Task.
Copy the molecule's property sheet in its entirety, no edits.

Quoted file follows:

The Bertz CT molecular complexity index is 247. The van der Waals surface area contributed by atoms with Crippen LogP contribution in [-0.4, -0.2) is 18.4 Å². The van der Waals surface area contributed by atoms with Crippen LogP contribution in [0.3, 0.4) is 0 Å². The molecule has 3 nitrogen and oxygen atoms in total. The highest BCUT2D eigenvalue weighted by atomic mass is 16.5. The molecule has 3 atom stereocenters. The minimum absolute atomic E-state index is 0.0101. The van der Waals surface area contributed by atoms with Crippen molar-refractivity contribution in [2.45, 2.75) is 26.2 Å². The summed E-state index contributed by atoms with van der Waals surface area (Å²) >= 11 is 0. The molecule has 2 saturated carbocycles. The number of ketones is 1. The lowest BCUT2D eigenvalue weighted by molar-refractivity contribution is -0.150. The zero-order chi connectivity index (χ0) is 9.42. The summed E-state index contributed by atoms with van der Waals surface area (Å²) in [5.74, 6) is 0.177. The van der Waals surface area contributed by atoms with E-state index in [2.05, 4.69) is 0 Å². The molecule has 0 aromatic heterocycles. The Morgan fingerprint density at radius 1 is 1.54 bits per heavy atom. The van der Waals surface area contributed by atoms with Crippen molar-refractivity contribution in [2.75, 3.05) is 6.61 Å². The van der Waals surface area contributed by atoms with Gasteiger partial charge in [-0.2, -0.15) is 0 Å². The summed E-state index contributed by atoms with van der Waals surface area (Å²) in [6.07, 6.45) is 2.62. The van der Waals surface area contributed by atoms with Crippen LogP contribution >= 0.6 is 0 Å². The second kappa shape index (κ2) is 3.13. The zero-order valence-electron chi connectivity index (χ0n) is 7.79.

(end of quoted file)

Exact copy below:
The Bertz CT molecular complexity index is 247. The van der Waals surface area contributed by atoms with Crippen LogP contribution in [-0.4, -0.2) is 18.4 Å². The van der Waals surface area contributed by atoms with Crippen LogP contribution in [0.3, 0.4) is 0 Å². The molecule has 3 nitrogen and oxygen atoms in total. The highest BCUT2D eigenvalue weighted by atomic mass is 16.5. The molecule has 3 atom stereocenters. The minimum absolute atomic E-state index is 0.0101. The van der Waals surface area contributed by atoms with Crippen molar-refractivity contribution in [2.45, 2.75) is 26.2 Å². The summed E-state index contributed by atoms with van der Waals surface area (Å²) >= 11 is 0. The molecule has 2 saturated carbocycles. The number of ketones is 1. The lowest BCUT2D eigenvalue weighted by molar-refractivity contribution is -0.150. The zero-order chi connectivity index (χ0) is 9.42. The summed E-state index contributed by atoms with van der Waals surface area (Å²) in [5.74, 6) is 0.177. The van der Waals surface area contributed by atoms with E-state index in [2.05, 4.69) is 0 Å². The molecule has 0 aromatic heterocycles. The Morgan fingerprint density at radius 1 is 1.54 bits per heavy atom. The van der Waals surface area contributed by atoms with Crippen molar-refractivity contribution in [2.75, 3.05) is 6.61 Å². The van der Waals surface area contributed by atoms with Gasteiger partial charge in [-0.2, -0.15) is 0 Å². The summed E-state index contributed by atoms with van der Waals surface area (Å²) in [6.07, 6.45) is 2.62. The van der Waals surface area contributed by atoms with Crippen LogP contribution >= 0.6 is 0 Å². The second kappa shape index (κ2) is 3.13. The zero-order valence-electron chi connectivity index (χ0n) is 7.79.